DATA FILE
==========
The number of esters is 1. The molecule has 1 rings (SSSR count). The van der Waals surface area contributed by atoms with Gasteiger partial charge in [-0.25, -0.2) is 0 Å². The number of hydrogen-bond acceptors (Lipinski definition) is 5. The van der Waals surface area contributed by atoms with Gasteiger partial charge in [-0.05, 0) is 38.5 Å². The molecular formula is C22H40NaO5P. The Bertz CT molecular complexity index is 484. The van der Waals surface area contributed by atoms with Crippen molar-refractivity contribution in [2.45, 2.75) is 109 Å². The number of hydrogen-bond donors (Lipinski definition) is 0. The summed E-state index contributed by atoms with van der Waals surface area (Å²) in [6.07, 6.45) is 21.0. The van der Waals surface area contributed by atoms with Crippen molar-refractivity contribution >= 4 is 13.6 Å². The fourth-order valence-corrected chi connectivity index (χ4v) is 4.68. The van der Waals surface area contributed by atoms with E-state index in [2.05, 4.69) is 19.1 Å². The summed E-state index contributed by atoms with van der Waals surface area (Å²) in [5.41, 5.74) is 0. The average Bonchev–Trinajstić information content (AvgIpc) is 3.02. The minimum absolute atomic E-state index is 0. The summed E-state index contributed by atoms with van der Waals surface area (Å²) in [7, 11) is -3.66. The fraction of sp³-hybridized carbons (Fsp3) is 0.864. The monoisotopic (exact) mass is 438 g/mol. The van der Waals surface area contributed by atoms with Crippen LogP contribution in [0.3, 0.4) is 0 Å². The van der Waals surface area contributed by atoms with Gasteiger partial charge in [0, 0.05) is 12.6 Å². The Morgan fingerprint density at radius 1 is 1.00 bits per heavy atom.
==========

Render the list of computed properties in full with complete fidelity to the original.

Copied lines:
The number of esters is 1. The molecule has 1 rings (SSSR count). The van der Waals surface area contributed by atoms with Gasteiger partial charge in [-0.25, -0.2) is 0 Å². The number of hydrogen-bond acceptors (Lipinski definition) is 5. The van der Waals surface area contributed by atoms with Gasteiger partial charge in [-0.05, 0) is 38.5 Å². The molecular formula is C22H40NaO5P. The Bertz CT molecular complexity index is 484. The van der Waals surface area contributed by atoms with Crippen molar-refractivity contribution in [2.45, 2.75) is 109 Å². The number of hydrogen-bond donors (Lipinski definition) is 0. The summed E-state index contributed by atoms with van der Waals surface area (Å²) in [6.07, 6.45) is 21.0. The van der Waals surface area contributed by atoms with Crippen molar-refractivity contribution >= 4 is 13.6 Å². The fourth-order valence-corrected chi connectivity index (χ4v) is 4.68. The van der Waals surface area contributed by atoms with E-state index in [2.05, 4.69) is 19.1 Å². The summed E-state index contributed by atoms with van der Waals surface area (Å²) in [5.41, 5.74) is 0. The average Bonchev–Trinajstić information content (AvgIpc) is 3.02. The minimum absolute atomic E-state index is 0. The summed E-state index contributed by atoms with van der Waals surface area (Å²) in [7, 11) is -3.66. The fraction of sp³-hybridized carbons (Fsp3) is 0.864. The monoisotopic (exact) mass is 438 g/mol. The van der Waals surface area contributed by atoms with Crippen LogP contribution in [0.3, 0.4) is 0 Å². The van der Waals surface area contributed by atoms with Gasteiger partial charge in [0, 0.05) is 12.6 Å². The Morgan fingerprint density at radius 1 is 1.00 bits per heavy atom.